The effects of broadband noise (BBN) on the tone-evoked dc receptor potential from inner hair cells of guinea pigs were measured. The effects of the noise were: suppression of the receptor potential, no net change, or greater depolarization relative to the tone alone, evoked receptor potential. The effects appear to be consistent with a two-tone suppression hypothesis. The time course of the suppression effect is immediate and constant in time. This observation suggests no obvious involvement of a local feedback loop in outer hair cells or one depending on the efferent nerves. Inner hair cell “sensitivity” is a variable in the magnitude of the suppression. Comparison of masked, tone-evoked dc receptor potential intensity functions to responses from auditory-nerve fibers (taken from the literature for experiments using a similar paradigm) differentiates the phenomena of suppression and adaptation in the auditory periphery.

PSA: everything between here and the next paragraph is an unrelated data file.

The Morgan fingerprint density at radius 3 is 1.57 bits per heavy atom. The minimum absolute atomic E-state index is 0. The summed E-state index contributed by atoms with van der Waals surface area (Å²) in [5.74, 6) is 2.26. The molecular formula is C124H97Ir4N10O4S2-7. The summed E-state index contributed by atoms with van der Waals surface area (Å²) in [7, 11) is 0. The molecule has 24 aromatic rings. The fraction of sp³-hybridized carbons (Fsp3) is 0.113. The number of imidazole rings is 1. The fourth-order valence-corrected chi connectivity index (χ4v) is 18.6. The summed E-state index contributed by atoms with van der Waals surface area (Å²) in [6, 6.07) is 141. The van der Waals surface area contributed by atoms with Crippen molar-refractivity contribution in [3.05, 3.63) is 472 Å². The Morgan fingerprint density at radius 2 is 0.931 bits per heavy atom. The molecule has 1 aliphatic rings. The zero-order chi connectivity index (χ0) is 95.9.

ASJC Scopus subject areas
- Arts and Humanities (miscellaneous)
- Acoustics and Ultrasonics